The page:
Dataset on exposure conditions to Fe2O3 and SiO2 colloidal suspension and airborne particulate matter (PM) suspensions: crude NIST1648a and with reduced content of organic matter, LAp120
Data for publication in Data in Brief. The dataset presents a comparative analysis of nebulization process of Fe2O3 and SiO2 nanoparticles or crude particular matters (PM), NIST1648a, and that with reduced content of organic matter, LAp120. Nebulization tests were carried out to determine concentrations of nanoparticle and PM suspensions, in order to create an atmosphere with a concentration of PM particles about 1000 μg/m3 of air in the exposure chambers. The experiments were performed on empty chambers in order to establish a proper exposure conditions for further experiments with laboratory animals. The Excel file spreadsheets show the raw data for each figure presented in the manuscript. Raw data in Fig. 1 shows the absorbance spectra of Fe2O3 and SiO2 nanoparticle suspensions and NIST1648a and LAp120 suspensions in the range of 300-700 nm compared to the absorbance of deionized water. The Fig. 2 presents the relationship between the optical density and the concentration of Fe2O3 and SiO2 nanoparticle suspensions as well as NIST1648a and LAp120 suspensions at a wavelength of 300 nm. The Fig. 3 shows the concentrations of Fe2O3 (A) and SiO2 (B) nanoparticle suspensions and NIST1648a (C) and LAp120 (D) suspensions, control, non-nebulized (Ctrl) and after passing through nebulizers (Neb1-4), determined at the wavelength of 300 nm and expressed as a percentage of the control suspensions. The Fig. 4 shows the PM10 concentration in empty chambers, without animals, during nebulization of nanoparticle suspensions Fe2O3 (0.4 mg/ml) and SiO2 (0.6 mg/ml) and suspensions of NIST1648a and LAp120 (both 1.2 mg/ml). The Fig. 5 presents the air temperature and relative humidity in empty chambers, without animals, while nebulizing LAp120 suspension (1.2 mg/ml). Nebulization of particle suspensions is one of the methods of introducing dust particles of air pollutants in experimental conditions into the atmosphere. The data are useful for everybody studying the influence of airborne PM or engineered nanoparticles on the laboratory animals through nebulization method.
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The nebulizers used in the present experiment produce aerosols with droplet sizes in the range of 4-6 μm (according to the manufacturer's instruction). The Fe2O3 and SiO2 nanoparticles are 4-8 and 10 nm in size, respectively. The average particle size of NIST1648a is 5.85 μm (according to the manufacturer's certificate) and cold plasma treatment had no effect on particle size or aggregation. Since some of NIST1648a and LAp120 will not be dispersed by nebulizers due to their size, it is necessary to determine the concentration of suspensions of these materials after passing through nebulizers. A turbidimetric method was used to estimate the concentration of suspensions passing through the nebulizers. As an assessment of the concentration of suspensions, the absorbance was measured with a Synergy MX microplate reader working with Gen5 software (both BioTek Instruments, Winooski, USA). Based on the obtained data, a wavelength of 300 nm was selected for further concentration studies. The choice of this wavelength was confirmed by measurement of absorbance on the concentration of suspensions. In the next step, the absorbance of control, non-nebulized suspensions, and suspensions after passing through nebulizers were measured, and from this, the extent to which particles pass through nebulizers and are dispersed in the exposure chamber was estimated. Nebulization tests were carried out in order to determine concentrations of particle suspensions and the parameters of the nebulizer's operation for recreate an atmosphere with a concentration of PM10 about 1000 μg/m3 of air in the exposure chambers without a substantial changes of other parameters of microclimate, i.e. temperature, humidity and CO2 concentration. Fifteen air exchanges per hour were applied in order to maintaining microclimate parameters that did not adversely affect welfare of mice during further studies. Experiments were carried out with DSI's Mass Dosing System (Data Sciences International, St Paul, USA) composed of exposure chamber equipped with Aerogen Aeroneb® Lab nebulizer (Aerogen Limited, Galway, Ireland) and outlet air filter, and controller for control of nebulizer and provides air exchange in the chamber. During nebulization, concentration of PM10 as well as temperature, the relative humidity and CO2 concentration were measured with Aerocet 831 handheld particle counter (Met One Instruments, Inc., Grants Pass, USA) and AZ77535 air parameters detector (AZ Instrument Corp., Taichung, Taiwan), respectively.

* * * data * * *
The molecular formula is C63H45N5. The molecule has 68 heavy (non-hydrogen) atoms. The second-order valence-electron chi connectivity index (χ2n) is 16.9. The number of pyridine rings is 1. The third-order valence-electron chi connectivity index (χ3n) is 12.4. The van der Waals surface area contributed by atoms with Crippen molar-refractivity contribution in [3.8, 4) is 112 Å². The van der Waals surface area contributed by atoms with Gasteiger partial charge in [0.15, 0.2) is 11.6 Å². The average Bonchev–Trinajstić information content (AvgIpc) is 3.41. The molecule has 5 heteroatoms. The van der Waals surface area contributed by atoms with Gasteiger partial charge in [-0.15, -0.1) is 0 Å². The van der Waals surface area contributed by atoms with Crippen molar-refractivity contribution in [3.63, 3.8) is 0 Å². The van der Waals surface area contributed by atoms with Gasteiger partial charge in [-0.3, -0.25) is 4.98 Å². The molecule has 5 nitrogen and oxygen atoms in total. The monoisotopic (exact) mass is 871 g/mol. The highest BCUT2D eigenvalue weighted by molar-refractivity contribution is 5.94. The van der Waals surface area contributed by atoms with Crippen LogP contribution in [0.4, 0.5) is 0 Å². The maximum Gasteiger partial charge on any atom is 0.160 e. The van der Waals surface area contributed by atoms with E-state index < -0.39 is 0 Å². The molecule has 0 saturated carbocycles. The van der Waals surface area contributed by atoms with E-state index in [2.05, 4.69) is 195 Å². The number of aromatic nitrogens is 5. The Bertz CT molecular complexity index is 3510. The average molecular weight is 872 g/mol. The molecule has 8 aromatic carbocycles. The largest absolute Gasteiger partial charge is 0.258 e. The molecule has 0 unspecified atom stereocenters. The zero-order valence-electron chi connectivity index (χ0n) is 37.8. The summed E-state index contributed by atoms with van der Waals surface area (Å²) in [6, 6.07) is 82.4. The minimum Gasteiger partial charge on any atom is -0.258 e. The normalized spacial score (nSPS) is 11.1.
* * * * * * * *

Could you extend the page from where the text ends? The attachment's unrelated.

National Science Centre, Poland
Maj Institute of Pharmacology, Polish Academy of Sciences in Krakow, Poland